Rendell said voters want lawmakers to tone down the partisanship. “The country’s got real problems, and they want real answers and not politics,” he said.

But Rep. Mike Pence of Indiana, chairman of the House Republican Conference, said in an appearance on CBS, “I don’t think today is going to be about the American people saying they want Washington to get more done.” Citing the economic stimulus and healthcare overhaul, he added, “I think there’s a lot they want to get undone in Washington, D.C.”

Mississippi Gov. Haley Barbour, chairman of the Republican Governors Assn., told NBC’s “Today Show” that Republicans were “going to be cutting spending. ? They’re going to try to repeal and replace the healthcare reform bill. If they can’t repeal it, they’re going to try to change it so that you wouldn’t recognize it.”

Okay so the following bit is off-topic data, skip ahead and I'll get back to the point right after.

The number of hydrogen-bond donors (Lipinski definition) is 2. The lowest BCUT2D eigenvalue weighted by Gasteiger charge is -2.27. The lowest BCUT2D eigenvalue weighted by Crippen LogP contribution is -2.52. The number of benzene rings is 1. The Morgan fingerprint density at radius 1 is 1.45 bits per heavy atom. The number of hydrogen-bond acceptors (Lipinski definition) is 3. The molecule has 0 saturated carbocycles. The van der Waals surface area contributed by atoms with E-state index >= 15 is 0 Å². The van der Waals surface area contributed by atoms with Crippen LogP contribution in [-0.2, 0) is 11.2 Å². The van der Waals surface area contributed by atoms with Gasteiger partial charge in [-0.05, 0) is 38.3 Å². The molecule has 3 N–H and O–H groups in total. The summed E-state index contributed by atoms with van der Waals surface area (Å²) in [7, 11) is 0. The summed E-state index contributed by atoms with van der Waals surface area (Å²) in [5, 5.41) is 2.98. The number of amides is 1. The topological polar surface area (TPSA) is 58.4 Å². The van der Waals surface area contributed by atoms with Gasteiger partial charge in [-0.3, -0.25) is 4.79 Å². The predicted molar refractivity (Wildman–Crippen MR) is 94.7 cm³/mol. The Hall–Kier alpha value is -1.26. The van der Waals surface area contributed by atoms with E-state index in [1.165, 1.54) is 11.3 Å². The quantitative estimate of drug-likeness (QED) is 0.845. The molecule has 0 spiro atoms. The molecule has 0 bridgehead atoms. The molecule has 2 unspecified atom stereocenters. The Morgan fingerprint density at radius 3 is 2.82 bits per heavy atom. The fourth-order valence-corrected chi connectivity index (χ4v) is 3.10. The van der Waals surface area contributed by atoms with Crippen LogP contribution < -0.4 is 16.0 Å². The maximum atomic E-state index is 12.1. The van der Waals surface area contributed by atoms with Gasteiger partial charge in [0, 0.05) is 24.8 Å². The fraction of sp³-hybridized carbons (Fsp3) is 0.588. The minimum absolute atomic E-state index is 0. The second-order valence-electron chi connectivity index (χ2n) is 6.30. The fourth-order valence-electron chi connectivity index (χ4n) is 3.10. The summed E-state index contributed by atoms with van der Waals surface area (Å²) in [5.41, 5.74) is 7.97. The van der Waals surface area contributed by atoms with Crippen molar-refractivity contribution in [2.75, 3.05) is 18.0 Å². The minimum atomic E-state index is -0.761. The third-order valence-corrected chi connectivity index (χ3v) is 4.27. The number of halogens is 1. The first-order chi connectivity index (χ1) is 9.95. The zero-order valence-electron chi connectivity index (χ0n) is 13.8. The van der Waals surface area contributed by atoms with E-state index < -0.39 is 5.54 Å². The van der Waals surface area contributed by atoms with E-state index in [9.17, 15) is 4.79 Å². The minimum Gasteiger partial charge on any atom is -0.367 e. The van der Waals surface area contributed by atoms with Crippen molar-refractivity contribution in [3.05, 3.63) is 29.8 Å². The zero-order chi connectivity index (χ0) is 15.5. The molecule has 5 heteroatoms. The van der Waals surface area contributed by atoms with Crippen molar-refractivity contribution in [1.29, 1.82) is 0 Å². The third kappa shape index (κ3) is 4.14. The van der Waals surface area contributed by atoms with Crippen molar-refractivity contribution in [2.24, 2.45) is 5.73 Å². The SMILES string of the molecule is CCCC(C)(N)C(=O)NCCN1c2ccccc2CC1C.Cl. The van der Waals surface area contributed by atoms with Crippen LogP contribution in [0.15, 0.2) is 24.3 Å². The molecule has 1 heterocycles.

Even with the predictions of Republican takeover of the House, Pence was taking nothing for granted.

“Anyone within the sound of my voice this morning who has heard about the ... tail wind that Republicans have behind them, to just banish that from their mind. They should get out and vote,” he said.

Still, Democrats held out hope that their vaunted get-out-the-vote operations would stem a GOP takeover; party operatives and volunteers were dispatched to contact millions of voters in the final hours before the polls opened. The Democratic National Committee said it would spend $66 million before the end of Tuesday on field efforts and advertising, logging more than 72 million voter contacts in the last six months.

Organizing for America, the group that grew out of Obama’s campaign, said it knocked on 1.3 million doors on Saturday alone. Unions also mobilized their troops on behalf of Democrats.

But such efforts did not go unanswered. The Republican National Committee said it reached out to 41 million voters, aided by a bumper crop of well-funded outside groups.